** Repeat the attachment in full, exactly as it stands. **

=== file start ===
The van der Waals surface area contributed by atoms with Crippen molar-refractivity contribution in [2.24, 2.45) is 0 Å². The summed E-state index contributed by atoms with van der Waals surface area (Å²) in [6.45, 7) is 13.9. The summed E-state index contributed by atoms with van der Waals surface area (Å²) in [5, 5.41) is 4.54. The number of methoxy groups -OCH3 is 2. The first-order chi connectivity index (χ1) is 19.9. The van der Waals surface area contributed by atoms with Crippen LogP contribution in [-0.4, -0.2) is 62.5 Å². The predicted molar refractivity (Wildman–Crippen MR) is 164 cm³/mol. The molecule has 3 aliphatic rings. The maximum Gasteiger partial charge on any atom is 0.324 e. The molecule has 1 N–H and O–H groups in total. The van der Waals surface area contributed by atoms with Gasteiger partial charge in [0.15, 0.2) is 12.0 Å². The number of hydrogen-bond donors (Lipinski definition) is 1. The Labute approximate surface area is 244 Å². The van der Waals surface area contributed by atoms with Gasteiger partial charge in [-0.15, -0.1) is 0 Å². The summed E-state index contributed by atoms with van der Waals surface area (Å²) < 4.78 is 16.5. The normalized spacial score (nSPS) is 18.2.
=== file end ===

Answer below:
The van der Waals surface area contributed by atoms with Crippen molar-refractivity contribution in [2.24, 2.45) is 0 Å². The summed E-state index contributed by atoms with van der Waals surface area (Å²) in [6.45, 7) is 13.9. The summed E-state index contributed by atoms with van der Waals surface area (Å²) in [5, 5.41) is 4.54. The number of methoxy groups -OCH3 is 2. The first-order chi connectivity index (χ1) is 19.9. The van der Waals surface area contributed by atoms with Crippen LogP contribution in [-0.4, -0.2) is 62.5 Å². The predicted molar refractivity (Wildman–Crippen MR) is 164 cm³/mol. The molecule has 3 aliphatic rings. The maximum Gasteiger partial charge on any atom is 0.324 e. The molecule has 1 N–H and O–H groups in total. The van der Waals surface area contributed by atoms with Gasteiger partial charge in [0.15, 0.2) is 12.0 Å². The number of hydrogen-bond donors (Lipinski definition) is 1. The Labute approximate surface area is 244 Å². The van der Waals surface area contributed by atoms with Gasteiger partial charge in [-0.15, -0.1) is 0 Å². The summed E-state index contributed by atoms with van der Waals surface area (Å²) < 4.78 is 16.5. The normalized spacial score (nSPS) is 18.2.